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When I bought a new scanner some time ago, I chose one which was supported by SANE, as it seemed logical to me to connect it to my Linux server, so I could use it from my regular Windows desktop, or from my laptop.
To my surprise, there were no decent SANE to TWAIN bridges available. There were two projects (both called WinSANE, no longer online) but neither of those did what I wanted if I could them to work at all. Another solution seemed to be to use a Windows port of XSane but that also wasn't what I wanted: I use Corel PhotoPAINT, and I want to scan from within PhotoPAINT. (When I was more or less finished, I saw that another bridge (twain-to-sane-bridge) had been released. Luckily, again, that did not everything I needed.)
So I decided to write my own bridge. A first attempt used the Windows port of the net backend of SANE which was used for WinSANE, but somehow I didn't get it to work without generating a GPF after a while. The project was put on hold for a while, and in october 2001 I took it up again. This time I decided to write my own socket communication layer, talking to the SANE net backend myself.
For the TWAIN layer on top of the SANE layer, I looked around for examples of TWAIN DataSources. The TWAIN working group provides an example with their development kit, but it didn't stand out in clarity. On the Dosadi website I found the GenDS package, which supports developers in writing TWAIN datasources. This framework worked just fine, although getting Borland VCL (used for the GUI) and Microsoft MFC (used by GenDS) to work together took some effort.
From version 1.27 onwards, I've replace the GenDS toolkit by a port of another TWAIN layer, based upon the TWAIN SANE layer for MacOS X. After upgrading to Windows XP and version 6 of the Borland C++ compiler, I found that I couldn't get the combination of MFC and VCL to compile successfully.
It might be obvious, but you will need a working SANE installation first, on the server to which the scanner is connected (usually a Linux server). See the SANE website for more information.
After downloading SaneTwain (see below), unzip the files. Put ScanImage.exe anywhere you want, it is a stand-alone version of SaneTwain, more or less like xscanimage.
Put the SaneTwain.ds file in the twain_32 folder of your Windows system folder . If you don't have a twain_32 folder, your computer might not have TWAIN installed, see the TWAIN website for details on downloading the TWAIN Data Source Manager. Make sure the SaneTwain.ds file has execution rights set.
It is recommended to start ScanImage first, to set-up the connection to your SANE server. (Note: if you are using Windows NT or 2000, it is probably wise to run it the first time as Administrator). The first time the program is started, a properties window will be shown. This window can be recalled later using the the properties button (). All settings in this window are stored in the sanetwain.ini file, which is stored in your user profile.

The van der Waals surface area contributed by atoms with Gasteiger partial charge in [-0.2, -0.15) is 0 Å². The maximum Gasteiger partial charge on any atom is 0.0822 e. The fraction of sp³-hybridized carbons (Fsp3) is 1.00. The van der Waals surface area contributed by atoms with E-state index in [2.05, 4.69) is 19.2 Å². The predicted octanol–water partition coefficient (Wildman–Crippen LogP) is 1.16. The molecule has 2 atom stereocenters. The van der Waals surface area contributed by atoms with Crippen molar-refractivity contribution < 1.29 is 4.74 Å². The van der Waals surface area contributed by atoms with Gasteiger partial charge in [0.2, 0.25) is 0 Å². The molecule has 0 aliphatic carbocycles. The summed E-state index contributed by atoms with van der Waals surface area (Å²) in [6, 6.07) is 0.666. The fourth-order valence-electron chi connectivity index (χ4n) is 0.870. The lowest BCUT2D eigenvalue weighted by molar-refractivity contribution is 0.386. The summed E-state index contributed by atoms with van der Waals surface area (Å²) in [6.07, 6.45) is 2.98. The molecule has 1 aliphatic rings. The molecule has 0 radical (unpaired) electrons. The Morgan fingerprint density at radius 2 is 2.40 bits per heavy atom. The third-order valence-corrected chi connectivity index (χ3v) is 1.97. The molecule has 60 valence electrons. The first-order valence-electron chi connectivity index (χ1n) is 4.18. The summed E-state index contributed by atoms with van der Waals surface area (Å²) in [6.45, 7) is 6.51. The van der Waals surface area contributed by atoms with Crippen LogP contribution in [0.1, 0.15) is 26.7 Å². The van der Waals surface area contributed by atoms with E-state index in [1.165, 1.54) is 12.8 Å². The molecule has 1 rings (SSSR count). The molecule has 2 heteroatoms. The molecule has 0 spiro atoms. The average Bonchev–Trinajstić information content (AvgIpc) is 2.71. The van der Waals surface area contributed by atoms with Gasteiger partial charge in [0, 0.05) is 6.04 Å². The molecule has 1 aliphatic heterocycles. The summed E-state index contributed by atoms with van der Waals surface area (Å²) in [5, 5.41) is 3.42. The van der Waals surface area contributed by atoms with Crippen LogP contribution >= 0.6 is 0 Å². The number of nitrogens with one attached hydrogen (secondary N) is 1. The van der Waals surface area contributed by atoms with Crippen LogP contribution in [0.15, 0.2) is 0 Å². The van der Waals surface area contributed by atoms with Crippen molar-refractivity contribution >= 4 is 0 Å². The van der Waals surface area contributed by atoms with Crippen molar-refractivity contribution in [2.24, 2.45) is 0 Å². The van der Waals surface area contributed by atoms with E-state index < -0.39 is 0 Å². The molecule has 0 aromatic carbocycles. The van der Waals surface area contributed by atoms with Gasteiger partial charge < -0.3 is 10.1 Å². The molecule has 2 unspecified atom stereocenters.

If the sanetwain.ini file is read-only, the properties button will be disabled, and the user cannot change any of the above properties. This might be useful in closed environments.
It is possible to move the sanetwain.ini to one of the following locations once it has been created: %WINDIR%, %ALLUSERSPROFILE%, or the folder in which the executable is stored. SaneTwain will try these folders in that order, and if no INI file is found in any of these directories, fall back to users profile.
On the "Connection" tab, you can enter hostname and portnumber (the default is usually OK). Leave the "Get list of devices at startup" checkbox checked, so the software will retrieve a list of available devices. Unless your SANE setup is not a default one, the username can also be left as PCUSER.
On the "Preview" tab, you can usually leave "Use minimum resolution" checked, unless the minimum resolution for your scanner is too low to give acceptable previews. If this is the case, change it to "Use the following resolution" and enter a suitable resolution in the next field. You can also enable an automatic "Find fit" here, see Regions for more details.
On the "General" tab, there is an option to instruct SaneTwain to display its window always on top of all other windows. This might be useful if you are using SaneTwain from a TWAIN application which raises itself on top of the SaneTwain window.
The next option, when checked, will cause all inactive options to hidden (instead of being shown disabled). Any change will take effect after the next restart.
When you change a scanner option, and the backend instructs SaneTwain to reload scanner options, any regions you might have set will be removed. If you want to keep any regions (which could be invalid due to the changed scanner options), uncheck "Remove regions when parameters change".
If you want to define a default region to be used by default each time you use SaneTwain, check the "Save regions on exit". Any regions active when the application closes will be saved to the sanetwain.ini file, and restored next time the program starts. This is mutually exclusive with the previous option.
See the ADF section for more information on the ADF option.